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Gay Community and the Corner in the Room​​

April 17, 2018

gay communityIsolation can really place us in one of the worst places in almost a metaphysical stasis in the gay community. We can often place ourselves in this state, even when on paper it seems like we have this supportive and communal arsenal around us.

I remember going into that space of depression when I had two guys practically “ghost” me back to back at first glance. This act seems to be popular in the gay community. During this time period, I felt I heard the “I promise I’m not a flake” excuse so many times which caused me to throw my hands up dumbfounded in the air. How can so many different people tell me that same thing at the same time? I remember telling some close friends that after that round one of ghosting, that I was sure I would not fall in love in Los Angeles. Sometimes my pragmatism can veer into the pessimism category, but hey, it is the predictable gay community after all. Then again, is that more realistic after the trial and error of dating in the same place for many years? For the other, I recall having a two hour coffee date for our first meeting. That same evening, I set up a time to see him again that same week. I planned a long hike because I knew he really liked them, and also set up and took him out to dinner afterwards on my dime. I was feeling like I finally met someone who was a “nice guy” because I for one would like to think the same of myself in the gay community. After we shared one kiss before we parted ways, he then took my hand again as I was leaving his car, and we shared another kiss. That evening, I told him I had a nice time, and I asked if he would like to hang again, and for him to give me some free days for the upcoming week. He then texted me a day and a half later saying the same, conventional thing we are all used to hearing: “Sorry, but I got busy…blah blah blah.” I wonder what he and everyone else would feel by being the fourth wall on our lives during that period of latent communication. I could also play the serial optimist card, and be appreciative that he even texted me back.

During that period of silence, I can then go into my introverted mindset and analyze every last word of the long 4 hours we shared together. I feel a lot of men in the gay community go through this internal conversation. But then again, I thought how isolating and defeating that conversation would be to my personal well-being, and how it wasn’t worth it. One of my closest friends said, “…the most important part is that you are a f$%#*&’ catch, and that bod is sick! These dudes are idiots. Don’t let them get ya down.” I then go into my mindset of “why does this keep happening to me? Do I care too much? Why do I keep being told I’m awesome, and then I always wind up feeling like I am never good enough?” This, my friends, is the core of our dating frustration and sources of depression in the millennial age. The idea of someone reciprocating an affirming interest in a reasonable amount of time or at all is now obsolete or seen as “rare.” This is our reality in the gay community, especially. It’s so interesting to hear “thanks for calling me back” even from a business perspective these days. We have normalized insufficient and ineffective communication styles.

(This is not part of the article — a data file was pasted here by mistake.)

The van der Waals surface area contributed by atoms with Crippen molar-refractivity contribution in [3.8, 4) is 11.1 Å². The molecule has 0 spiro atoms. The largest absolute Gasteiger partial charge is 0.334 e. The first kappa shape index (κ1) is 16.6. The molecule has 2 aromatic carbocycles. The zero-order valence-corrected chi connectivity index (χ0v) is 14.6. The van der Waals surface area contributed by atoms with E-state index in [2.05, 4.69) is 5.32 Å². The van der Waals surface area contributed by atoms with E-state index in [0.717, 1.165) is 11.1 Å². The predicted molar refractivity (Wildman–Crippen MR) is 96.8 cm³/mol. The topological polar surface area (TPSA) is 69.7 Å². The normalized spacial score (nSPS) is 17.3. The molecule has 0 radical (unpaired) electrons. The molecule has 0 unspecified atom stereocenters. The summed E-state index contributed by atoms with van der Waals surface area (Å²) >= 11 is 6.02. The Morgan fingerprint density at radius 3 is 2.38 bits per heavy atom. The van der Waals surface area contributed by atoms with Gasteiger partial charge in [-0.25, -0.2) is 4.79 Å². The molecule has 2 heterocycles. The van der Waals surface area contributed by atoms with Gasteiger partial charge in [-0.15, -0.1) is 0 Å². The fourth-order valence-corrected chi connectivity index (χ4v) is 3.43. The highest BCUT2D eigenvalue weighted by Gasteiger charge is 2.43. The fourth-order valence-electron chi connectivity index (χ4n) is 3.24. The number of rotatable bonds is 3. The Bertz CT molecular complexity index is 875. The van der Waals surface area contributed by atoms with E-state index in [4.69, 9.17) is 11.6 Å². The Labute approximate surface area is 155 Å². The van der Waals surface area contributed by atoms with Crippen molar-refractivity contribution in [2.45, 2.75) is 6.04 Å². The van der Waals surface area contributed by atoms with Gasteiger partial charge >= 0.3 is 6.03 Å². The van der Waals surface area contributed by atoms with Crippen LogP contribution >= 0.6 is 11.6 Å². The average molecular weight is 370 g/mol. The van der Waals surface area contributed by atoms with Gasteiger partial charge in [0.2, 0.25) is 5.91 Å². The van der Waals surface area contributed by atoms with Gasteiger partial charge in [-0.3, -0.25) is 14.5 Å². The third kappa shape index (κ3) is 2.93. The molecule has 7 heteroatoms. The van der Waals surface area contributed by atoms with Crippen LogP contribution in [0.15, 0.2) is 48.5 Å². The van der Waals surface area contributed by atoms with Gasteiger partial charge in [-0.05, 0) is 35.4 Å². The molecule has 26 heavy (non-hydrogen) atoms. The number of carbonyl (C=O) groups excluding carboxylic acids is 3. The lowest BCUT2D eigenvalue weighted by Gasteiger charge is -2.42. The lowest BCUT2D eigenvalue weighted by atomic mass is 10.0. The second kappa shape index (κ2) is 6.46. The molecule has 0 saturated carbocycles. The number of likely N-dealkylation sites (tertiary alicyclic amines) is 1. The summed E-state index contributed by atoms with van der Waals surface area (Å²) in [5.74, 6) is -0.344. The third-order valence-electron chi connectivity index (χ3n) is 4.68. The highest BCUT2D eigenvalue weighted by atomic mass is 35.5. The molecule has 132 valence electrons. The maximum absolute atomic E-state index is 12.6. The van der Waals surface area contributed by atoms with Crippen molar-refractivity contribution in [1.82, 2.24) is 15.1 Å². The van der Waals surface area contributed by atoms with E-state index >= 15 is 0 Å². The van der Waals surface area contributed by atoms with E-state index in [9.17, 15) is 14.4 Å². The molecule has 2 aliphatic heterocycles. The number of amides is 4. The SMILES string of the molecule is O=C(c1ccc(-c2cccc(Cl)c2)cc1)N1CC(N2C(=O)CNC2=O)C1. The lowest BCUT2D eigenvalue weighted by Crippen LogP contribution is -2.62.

At that point in my life, I was just warming up to the idea of dating again, but I often wonder about men in the gay community who haven’t done that for a while. More severely, maybe they sit in front of their TV after their normal daily cadence alone, every day, and have been confined to their apartment with not as much human interaction as myself. As I was on a call with a non-profit organization about facilitating a talk to the older HIV+ gay community, that specific hardship came to the forefront of my mind. I feel we often forget about our gay seniors, as they feel forgotten. Then I began to realize that I needed to acknowledge the community I have to offer supportive advice and hope. I must seek something to be able to find it. I need to give myself permission to be disappointed and to tell someone about it. Sometimes we need a little vision without sight. With this, I was able to admonish the bad behavior of my dates, and appreciate my valiant effort to be that “nice guy” in the gay community. This wasn’t about me creating an internal tab, but merely realizing that my effort should be enough for me, without it being strengthened by a winning result. As I’ve mentioned in some of my previous work, we spend a lot of time chasing a win, when really the prize is the journey we have regardless if we lose or win. If a roadmap from someone is constructed in a way to create a suggestive path, it’s ultimately the other parties’ decision to take the opportunity, leave it, or maybe even suggest a different path that benefits everyone. With this analogy, I spent so many moments making maps and not realizing how many maps I can say I made beautifully. Whether they were used is irrelevant, and for me that is when a switch turned, and a delightful smirk incinerated a cynical pout. Eventually, you’ll find the win you deserve.

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